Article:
Bvlgari’s Octo Finnissimo Automatic took home the Men’s prize in 2017, and it’s moving up this year to conquer the Men’s Complication category. The Octo Finnissimo Tourbillon set another world record for the Octo Finnissimo family, becoming the thinnest automatic tourbillon in production. The movement is 1.95mm thick and the entire watch is just 3.95mm thick (thinner than three dimes, for reference). Look, I think H. Moser’s moon phase watch using Vantablack technology to make that extra black look is an innovative use of the technology (which makes black appear even more black), but how can you look past Bvlgari in this category?
Our Pick: Bvlgari Finnissimo Tourbillon Automatic
To be honest, there’s not a ton of interesting stuff in the Sports category this year, which is unfortunate, seeing as sports watches are overwhelmingly the most popular breed among everyday collectors and enthusiasts like us. The Heuer Monaco is nice, but it doesn’t bring anything new to the table. The Montblanc is… a pocket watch? Not touching that one. The Seiko Prospex is an interesting choice, if only because it’d be a real statement if a Japanese brand came in and beat the Swiss in an important mass-consumer category such as this one.
Our Pick: Seiko Prospex 1968 Diver’s Re-creation
The Petite Aguille is one of our favorite categories at GPHG. It’s meant for watches under CHF 6,500, i.e. watches that normal folks might even buy! Habring is a husband-and-wife operation out of Austria, and they’ve been making clean, accessibly priced watches for the last decade now. The Doppel-Felix is yet another great release from them. Ming is another interesting microbrand, barely a year old. Their watches are the brand children of photographer Ming Thien, who clearly has an eye for design.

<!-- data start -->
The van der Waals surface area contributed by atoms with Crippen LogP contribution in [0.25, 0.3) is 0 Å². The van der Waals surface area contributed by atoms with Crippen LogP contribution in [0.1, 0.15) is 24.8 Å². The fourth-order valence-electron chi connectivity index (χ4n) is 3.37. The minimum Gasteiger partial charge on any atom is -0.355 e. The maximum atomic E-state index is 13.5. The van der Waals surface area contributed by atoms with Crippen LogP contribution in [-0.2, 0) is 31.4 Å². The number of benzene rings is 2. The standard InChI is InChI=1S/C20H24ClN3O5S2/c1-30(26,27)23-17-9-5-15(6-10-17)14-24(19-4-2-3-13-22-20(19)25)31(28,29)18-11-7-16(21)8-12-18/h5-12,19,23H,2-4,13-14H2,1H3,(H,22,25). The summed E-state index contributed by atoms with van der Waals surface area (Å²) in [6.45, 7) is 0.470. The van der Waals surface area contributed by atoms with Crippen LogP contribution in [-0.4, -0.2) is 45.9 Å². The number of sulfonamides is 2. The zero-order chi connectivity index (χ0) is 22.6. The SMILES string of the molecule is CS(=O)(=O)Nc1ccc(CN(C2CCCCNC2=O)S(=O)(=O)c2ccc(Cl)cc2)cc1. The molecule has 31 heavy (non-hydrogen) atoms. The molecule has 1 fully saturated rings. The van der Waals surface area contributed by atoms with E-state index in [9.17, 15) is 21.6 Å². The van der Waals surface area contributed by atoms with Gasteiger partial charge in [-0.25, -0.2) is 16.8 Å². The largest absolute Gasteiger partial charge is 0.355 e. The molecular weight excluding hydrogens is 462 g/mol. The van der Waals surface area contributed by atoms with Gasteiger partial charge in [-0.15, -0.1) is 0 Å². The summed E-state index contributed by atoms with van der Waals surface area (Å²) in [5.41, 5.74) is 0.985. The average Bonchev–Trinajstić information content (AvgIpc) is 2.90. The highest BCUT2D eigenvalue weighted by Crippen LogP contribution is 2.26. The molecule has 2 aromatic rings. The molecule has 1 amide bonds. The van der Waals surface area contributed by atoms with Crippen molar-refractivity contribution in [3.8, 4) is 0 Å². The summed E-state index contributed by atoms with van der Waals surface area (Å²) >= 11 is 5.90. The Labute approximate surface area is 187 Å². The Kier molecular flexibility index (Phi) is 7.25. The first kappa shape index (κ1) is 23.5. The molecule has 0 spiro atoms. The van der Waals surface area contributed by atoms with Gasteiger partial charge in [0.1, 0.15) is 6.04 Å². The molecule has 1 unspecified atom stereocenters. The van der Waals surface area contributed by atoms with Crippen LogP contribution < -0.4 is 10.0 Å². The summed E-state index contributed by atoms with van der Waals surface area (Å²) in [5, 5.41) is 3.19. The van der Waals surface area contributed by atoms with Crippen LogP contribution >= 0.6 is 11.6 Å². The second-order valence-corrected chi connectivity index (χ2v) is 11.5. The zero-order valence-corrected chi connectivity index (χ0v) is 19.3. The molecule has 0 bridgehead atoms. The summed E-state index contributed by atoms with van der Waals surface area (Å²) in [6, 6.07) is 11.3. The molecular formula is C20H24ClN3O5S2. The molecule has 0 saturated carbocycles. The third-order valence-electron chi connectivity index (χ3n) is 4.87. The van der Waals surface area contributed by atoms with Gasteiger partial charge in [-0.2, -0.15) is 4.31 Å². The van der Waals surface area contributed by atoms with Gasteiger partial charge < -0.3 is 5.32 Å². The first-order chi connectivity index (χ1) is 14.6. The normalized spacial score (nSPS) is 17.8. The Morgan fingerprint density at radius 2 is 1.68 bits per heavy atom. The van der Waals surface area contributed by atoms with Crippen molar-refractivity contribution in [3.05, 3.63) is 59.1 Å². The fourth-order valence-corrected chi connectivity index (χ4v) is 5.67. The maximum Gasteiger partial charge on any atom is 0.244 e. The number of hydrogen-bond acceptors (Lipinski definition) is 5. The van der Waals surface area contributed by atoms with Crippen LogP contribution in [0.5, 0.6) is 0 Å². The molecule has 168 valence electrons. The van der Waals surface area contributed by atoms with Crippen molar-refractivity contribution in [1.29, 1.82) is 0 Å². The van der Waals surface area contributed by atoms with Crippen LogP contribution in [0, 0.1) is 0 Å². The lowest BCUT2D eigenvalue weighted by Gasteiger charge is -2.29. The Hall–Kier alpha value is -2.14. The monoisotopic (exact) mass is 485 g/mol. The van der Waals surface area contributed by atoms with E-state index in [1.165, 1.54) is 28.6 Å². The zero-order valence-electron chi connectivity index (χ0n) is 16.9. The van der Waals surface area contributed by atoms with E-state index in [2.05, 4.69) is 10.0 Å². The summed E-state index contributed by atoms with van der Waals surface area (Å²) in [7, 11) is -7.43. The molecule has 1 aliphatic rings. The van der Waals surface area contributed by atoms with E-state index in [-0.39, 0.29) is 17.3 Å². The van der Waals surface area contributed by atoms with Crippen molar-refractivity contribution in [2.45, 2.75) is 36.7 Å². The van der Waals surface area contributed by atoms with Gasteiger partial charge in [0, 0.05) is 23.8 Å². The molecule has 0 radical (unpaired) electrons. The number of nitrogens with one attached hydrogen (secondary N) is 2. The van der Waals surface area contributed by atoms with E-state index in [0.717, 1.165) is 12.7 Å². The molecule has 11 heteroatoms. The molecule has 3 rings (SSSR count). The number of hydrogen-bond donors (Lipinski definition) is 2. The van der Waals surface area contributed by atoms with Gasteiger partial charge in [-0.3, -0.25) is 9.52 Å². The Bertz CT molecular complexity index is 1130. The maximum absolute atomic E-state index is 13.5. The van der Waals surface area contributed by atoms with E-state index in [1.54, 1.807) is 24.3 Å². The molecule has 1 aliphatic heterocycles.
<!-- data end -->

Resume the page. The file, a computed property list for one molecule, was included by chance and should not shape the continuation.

Our Pick: Ming 19.01
The Challenge Category is another exciting new category. It’s for watches under CHF 4,000, and was even open to smart watches, though none made the list of six finalists. There’s a great Nomos Tangente Update, and unique pieces from Gorilla and Reservoir. But, our eyes are immediately drawn to the Seiko Presage Shippo Enamel and the Tudor Black Bay GMT. First, the Seiko is a truly elegant dress watch, and the prospect of having an enamel dial for under CHF 4,000 (more like CHF 1,500 in this case) is truly prize worthy. Meanwhile, the Black Bay GMT is just an all-around great watch that receives praise from anyone who sees it in the metal. Sure, it takes some of its design cues from Rolex’s GMT-Master line, but perhaps there is enough uniqueness here for Tudor to take home the prize.
Our Pick: Tudor Black Bay GMT
We skipped over a few of the more pretentious categories (chronometry, mechanical exception, jewelry), to keep this guide to just the highlights. In addition to winners in every category, the GPHG names its Aguille D’Or, or best in show. A watch cannot be named both a category winner and best in show. A few of our favorites for the Aguille D’Or are: Bvlgari’s Octo Finnissimo Tourbillon Automatic, Akrivia’s Chronometre Contemporain, and Greubel Forsey’s Grande Sonneire (a finalist in the mechanical exception category.
We’ll be keeping our eye on the GPHG and posting about the winners soon, so stay tuned!